Karl Brooks, EPA Region 7 Administrator, will also speak at the event, with other members of the UI staff present to answer questions about the announcement.  These staff members will include Don Guckert, associate vice president, Facilities Management; Dave Ricketts, director, Parking and Transportation; Liz Christiansen, director, Office of Sustainability; and Glen Mower, director, Utilities & Energy Management in Facilities Management.

For more information, contact Stephen Pradarelli, University of Iowa Office of University Relations at or Kris Lancaster, EPA at

Des Moines Register: Vote yes on conservation

-photo by Alfred Borchard

Check out the Des Moines Register’s editorial on the Iowa’s Water and Land Legacy Amendment.

Voting is done alone in a booth. It’s personal. Ideally, when you mark boxes on a ballot, you should be expressing your priorities, values and ideas – about the kind of government you want and the kind of world you want to live in.

One value Iowans should vote to support on Nov. 2: a cleaner, better future for the outdoors in this state.

On general election ballots, voters will see a question about Iowa’s Water and Land Legacy Amendment. Approval by a simple majority means amending the constitution to establish a trust fund dedicated to conservation and recreation. The vote will not raise taxes. But it will ensure a small portion of any future sales tax increase is dedicated to conservation and recreation….

How Clean are Iowa’s Waters?

The answer to the question posed above is “not very” at best, and “filthy” at worst. Much of Iowa’s water pollution comes from farm runoff like fertilizers and herbicides.

Check out this harrowing map of data compiled by the New York Times as part of its thorough series “Toxic Waters.” It pinpoints facilities in Iowa that have racked up violations of the Clean Water Act. In Muscatine, two facilities have over 100 violations since 2004. Those plants haven’t been inspected since 2005 and 2006 respectively. Check out the different state map to compare Iowa’ records to other states, like Nebraska and South Dakota.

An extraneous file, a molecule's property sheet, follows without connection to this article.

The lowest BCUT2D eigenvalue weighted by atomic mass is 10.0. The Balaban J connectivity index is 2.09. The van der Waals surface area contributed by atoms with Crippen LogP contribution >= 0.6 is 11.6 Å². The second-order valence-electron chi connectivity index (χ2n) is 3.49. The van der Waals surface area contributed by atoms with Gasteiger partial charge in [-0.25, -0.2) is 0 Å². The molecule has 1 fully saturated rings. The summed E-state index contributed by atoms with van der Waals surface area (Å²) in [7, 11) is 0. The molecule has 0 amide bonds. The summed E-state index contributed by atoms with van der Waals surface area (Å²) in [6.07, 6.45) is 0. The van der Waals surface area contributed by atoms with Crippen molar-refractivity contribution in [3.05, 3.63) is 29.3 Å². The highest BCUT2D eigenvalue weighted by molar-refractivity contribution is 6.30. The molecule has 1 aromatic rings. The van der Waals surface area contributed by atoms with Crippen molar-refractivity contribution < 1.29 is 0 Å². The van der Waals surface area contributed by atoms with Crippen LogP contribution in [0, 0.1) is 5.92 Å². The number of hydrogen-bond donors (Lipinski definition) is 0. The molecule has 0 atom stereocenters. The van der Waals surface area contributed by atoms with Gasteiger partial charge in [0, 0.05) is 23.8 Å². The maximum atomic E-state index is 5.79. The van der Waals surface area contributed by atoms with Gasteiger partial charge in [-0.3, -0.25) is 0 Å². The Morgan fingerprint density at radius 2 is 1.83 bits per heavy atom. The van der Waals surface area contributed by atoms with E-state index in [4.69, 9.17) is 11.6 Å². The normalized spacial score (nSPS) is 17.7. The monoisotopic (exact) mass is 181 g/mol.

More on Iowa’s dirty water:

Later on this blog, we’ll have some in-depth information about UI alum Lou Licht, who is using poplar trees to zap clean pollution from water, air and land.

Here are some Licht-related links as a little preview:

On the Radio: Helping the World to Breathe

Listen to this week’s radio segment – a tid bit about an especially cool CGRER research project in Delhi, India:

Thanks to a group of Iowa researchers, thousands of athletes in India were able to breathe a bit easier.

This is the Iowa Environmental Focus.

That’s because a team at the University of Iowa’s Center for Global and Regional Environmental Research provided official air quality forecasts for this year’s Commonwealth Games in Delhi – one of the most polluted cities in the world.

Air pollution can lead to serious health risks, including asthma and heart and lung disease.

But researchers, led by Greg Carmichael, designed an automated system that maps pollution and warns athletes and visitors about air quality problems a full day in advance.

And the system isn’t just important for the Games, says Carmichael. It’s one of the most important tools for understanding how huge cities affect air quality and climate.

The technology can be used around the globe, and even right here in Iowa.

It’s this type of ingenuity that can keep our state healthy.

I’m Joe Bolkcom from the UI Center for Global and Regional Environmental Research.

Thank You.